7. What steps are you taking to run a successful campaign?

I have retained a campaign consultant and campaign committee officers, and have obtained (and continue to obtain) endorsements and judicial evaluation ratings. At the present time, I do not have any known or rumored opposition, but if I do, I am confident I will be able to raise sufficient funds to get my message and values out to the voters. In the meantime, I am contacting all known endorsing groups to seek support.


Part II – Position-specific

1. Do you support making it easier for Washingtonians who are not members of the bar to access public records, particularly at the Superior/District court levels, where per-page fees are charged?

Yes, provided that sufficient safeguards are in place to prevent frivolous/vexatious requests, or abuse by organizations or individuals who make high volume copy requests and who possess the means to pay for such copies. Just as access to a public defender is means-based, I would favor means-based free access to public records.

2. Do you have any thoughts on how our courts should address the growing use of smartphones during court proceedings, particularly by jurors?

Smartphones can be a useful tool for lawyers, parties, and the public during legal proceedings, so long as they are not disruptive. Generally, I do not allow any photos or video in the courtroom without the Court’s permission, but I often allow use of smartphones for legal research, finding a document, or even presenting evidence such as texts or photos in certain circumstances. Smartphone use by jurors must be treated with far more caution, however. In order to ensure that the parties to an action receive a fair trial, it is of vital importance that the only information that jurors see and hear about the case come from the evidence presented by the parties. Jurors should not use smartphones to try to research the facts or the law applicable to a case. Nor should they post information about the case on social media. I could be persuaded that smartphone technology could somehow enhance in-trial jury service, but I have yet to come across such technology.

3. Is Washington relying too much on court fees to cover the cost of operating our judicial system? How do you believe our courts should be funded?

Ideally, courts would always be funded solely from general budgets, not from court-generated fees. Like police and fire departments, courts should not be treated as financially self-sustaining revenue generators, let alone profit centers. They should never be funded based solely or primarily upon internally generated revenues. That being said, many Washington municipalities and governments utilize court fees to fund or supplement the cost of court operations. Fees can also be a useful method of curtailing abusive or excessive court filings. Many court fees can be waived based upon indigency, and I would favor examining ways in which fees might be reduced, waived, or eliminated in situations where they create a barrier to justice for persons of limited means.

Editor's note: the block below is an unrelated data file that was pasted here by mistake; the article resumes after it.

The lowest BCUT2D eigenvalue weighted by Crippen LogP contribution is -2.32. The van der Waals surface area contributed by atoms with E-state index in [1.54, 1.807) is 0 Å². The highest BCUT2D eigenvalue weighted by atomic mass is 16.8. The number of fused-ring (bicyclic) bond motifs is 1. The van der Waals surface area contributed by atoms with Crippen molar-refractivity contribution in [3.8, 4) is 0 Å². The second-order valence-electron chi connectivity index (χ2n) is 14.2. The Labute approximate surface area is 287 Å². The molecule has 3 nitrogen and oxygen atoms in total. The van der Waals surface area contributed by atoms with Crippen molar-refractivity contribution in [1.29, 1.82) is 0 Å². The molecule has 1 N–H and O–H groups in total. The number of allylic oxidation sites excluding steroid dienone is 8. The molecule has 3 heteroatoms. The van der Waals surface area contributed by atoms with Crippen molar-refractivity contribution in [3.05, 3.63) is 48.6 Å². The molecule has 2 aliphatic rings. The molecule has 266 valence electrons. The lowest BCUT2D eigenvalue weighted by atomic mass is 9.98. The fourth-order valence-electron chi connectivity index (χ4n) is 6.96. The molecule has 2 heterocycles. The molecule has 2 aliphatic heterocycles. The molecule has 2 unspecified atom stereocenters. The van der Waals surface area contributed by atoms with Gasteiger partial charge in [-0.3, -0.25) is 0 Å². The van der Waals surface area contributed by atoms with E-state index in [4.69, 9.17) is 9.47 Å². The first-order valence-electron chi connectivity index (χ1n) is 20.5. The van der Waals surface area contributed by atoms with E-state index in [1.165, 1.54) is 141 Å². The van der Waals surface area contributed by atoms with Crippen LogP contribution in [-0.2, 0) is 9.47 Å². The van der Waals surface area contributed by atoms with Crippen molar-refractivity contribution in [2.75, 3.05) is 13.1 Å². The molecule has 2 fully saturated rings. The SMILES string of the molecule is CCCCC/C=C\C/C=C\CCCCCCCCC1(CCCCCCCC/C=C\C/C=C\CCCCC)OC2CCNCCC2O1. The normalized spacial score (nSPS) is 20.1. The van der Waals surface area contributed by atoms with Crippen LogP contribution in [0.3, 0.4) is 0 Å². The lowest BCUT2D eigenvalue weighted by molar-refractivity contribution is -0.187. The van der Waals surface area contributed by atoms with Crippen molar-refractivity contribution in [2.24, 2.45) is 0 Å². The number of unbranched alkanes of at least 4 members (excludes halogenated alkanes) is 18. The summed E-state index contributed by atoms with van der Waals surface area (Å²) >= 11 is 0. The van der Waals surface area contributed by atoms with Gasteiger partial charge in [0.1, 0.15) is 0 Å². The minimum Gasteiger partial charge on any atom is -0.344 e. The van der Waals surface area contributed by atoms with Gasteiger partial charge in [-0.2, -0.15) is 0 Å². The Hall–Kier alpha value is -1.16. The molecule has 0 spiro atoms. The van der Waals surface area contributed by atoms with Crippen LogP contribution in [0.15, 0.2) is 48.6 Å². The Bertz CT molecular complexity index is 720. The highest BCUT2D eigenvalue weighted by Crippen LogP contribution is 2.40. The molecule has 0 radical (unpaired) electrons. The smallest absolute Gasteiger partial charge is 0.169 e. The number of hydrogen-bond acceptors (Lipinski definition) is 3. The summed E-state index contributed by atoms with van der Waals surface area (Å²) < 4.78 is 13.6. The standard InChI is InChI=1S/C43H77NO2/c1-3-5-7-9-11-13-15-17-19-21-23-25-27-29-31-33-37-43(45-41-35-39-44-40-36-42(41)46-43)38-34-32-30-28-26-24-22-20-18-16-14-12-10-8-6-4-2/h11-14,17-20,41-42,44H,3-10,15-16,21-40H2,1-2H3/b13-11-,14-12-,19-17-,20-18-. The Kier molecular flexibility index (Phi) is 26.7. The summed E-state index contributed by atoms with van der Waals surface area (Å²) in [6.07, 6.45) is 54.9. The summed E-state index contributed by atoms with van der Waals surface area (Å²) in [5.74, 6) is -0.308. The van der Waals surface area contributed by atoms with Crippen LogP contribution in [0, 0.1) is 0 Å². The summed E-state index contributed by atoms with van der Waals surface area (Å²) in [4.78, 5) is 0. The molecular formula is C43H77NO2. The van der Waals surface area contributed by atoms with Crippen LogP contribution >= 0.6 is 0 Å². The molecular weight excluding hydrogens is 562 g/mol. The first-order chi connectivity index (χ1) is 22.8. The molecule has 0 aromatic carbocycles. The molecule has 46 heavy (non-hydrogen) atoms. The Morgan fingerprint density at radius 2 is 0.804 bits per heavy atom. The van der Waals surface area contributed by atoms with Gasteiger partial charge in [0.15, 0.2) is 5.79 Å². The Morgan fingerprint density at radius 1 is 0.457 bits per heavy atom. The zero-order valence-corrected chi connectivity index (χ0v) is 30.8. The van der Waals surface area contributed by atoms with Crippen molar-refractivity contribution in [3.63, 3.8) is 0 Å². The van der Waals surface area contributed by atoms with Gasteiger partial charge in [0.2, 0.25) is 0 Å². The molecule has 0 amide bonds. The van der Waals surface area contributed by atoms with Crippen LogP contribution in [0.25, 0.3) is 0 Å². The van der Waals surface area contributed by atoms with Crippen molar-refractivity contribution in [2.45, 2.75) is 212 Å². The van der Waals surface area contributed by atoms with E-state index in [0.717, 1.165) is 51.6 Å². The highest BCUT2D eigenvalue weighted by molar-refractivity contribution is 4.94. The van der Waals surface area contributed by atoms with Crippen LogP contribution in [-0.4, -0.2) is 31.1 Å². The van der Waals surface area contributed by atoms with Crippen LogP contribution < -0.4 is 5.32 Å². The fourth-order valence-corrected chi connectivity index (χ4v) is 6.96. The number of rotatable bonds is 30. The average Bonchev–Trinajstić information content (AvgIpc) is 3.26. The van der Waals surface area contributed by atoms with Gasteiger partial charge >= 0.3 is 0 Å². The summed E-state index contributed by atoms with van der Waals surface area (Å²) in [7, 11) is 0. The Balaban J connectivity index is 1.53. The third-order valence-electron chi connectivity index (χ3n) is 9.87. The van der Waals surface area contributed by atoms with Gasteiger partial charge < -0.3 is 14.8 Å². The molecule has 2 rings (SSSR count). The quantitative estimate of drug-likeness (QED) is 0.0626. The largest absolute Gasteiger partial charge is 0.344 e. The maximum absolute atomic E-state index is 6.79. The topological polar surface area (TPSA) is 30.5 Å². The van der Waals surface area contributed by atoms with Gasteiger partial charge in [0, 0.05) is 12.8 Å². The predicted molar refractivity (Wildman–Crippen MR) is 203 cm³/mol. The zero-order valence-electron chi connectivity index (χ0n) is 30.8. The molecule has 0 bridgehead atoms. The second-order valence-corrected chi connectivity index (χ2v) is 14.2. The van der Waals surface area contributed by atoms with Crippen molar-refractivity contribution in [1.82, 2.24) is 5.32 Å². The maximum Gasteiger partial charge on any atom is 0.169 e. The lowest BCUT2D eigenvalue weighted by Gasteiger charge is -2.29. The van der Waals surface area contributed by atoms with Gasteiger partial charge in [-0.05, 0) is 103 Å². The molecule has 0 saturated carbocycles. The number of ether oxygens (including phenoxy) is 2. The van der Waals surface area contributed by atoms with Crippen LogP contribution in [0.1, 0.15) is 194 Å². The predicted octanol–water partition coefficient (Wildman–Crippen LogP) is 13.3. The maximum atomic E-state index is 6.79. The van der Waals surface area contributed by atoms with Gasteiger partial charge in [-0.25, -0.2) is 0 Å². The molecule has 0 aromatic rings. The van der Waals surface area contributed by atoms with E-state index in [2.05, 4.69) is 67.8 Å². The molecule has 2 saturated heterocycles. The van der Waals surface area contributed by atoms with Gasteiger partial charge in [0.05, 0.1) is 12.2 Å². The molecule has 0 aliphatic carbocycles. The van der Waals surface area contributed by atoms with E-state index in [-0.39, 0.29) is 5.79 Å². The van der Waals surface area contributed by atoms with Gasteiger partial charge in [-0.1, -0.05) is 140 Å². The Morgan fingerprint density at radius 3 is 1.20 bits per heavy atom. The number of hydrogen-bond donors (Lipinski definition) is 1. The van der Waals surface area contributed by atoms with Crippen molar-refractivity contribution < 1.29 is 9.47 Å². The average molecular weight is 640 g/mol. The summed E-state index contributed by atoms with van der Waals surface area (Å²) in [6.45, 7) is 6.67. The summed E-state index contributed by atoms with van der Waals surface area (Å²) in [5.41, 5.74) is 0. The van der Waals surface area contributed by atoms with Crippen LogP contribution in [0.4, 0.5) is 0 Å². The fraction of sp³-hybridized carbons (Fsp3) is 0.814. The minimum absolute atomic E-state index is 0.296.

Part III – Access to Justice

1. If elected, how will you work to improve access to justice, particularly for communities and constituencies that do not understand the American legal system?

It starts on an individual scale, by asking people who come before the Court whether they understand what is happening today. If they are pro se, have they sought an attorney? Do they need an interpreter and can an interpreter be found? Funding for interpreters and court system training has remained flat for over a decade while the needs and costs for those essential services have increased dramatically. When I meet with local legislators, I will express my support for the judiciary’s 2019-2021 request for $2.1 million to help more cities and counties with the rising cost of providing credentialed court interpreters.
I will also be participating in high school mock trials and Constitution Day events at local schools.

2. What does the phrase Black Lives Matter mean to you as a judicial candidate?

It means Black lives matter. It grieves me that this simple declaration is necessary, but it is. Across the nation, there have been too many instances of unjustifiable lethal force used by law enforcement officers against unarmed black people and other people of color. Often, these episodes stand in glaring contrast to episodes in which demonstrably dangerous, armed white criminal suspects are carefully de-escalated, captured without violence and, in one egregious case, treated to Burger King by police on the way to jail. Many people consider these grossly different outcomes as proof that black lives don’t matter in the United States. The phrase ‘Black Lives Matter’ is a straightforward statement that the lives of black people merit the same de-escalation efforts, the same attempts at non-lethal resolution, as occur when law enforcement apprehends white suspects. Just as it would be ludicrous to argue that “all cancer matters” in response to a charity for breast cancer or lung cancer, it is ludicrous to argue that “all lives matter” in response to Black Lives Matter.

3. What ideas can you offer to make our judicial system more open, transparent, and responsive?

The Court should provide online, multi-language videos for navigating the Court system that generally explain what to expect when you show up for one kind of activity or another; where to go, what you will see, what floor(s) to visit, how long things might take, and where to find assistance. Too often, visitors to the downtown Seattle courthouse, whether jurors, witnesses, or parties, are confused and stressed as they navigate security, unfamiliar signage, windowless corridors, and offices tucked away in odd places. Having videos available beforehand and on smartphones could greatly ease that confusion and stress.


By typing my name below, I declare under penalty of perjury the foregoing is true and correct.

Printed Name: Judge Marshall Ferguson

Date: 02/03/2019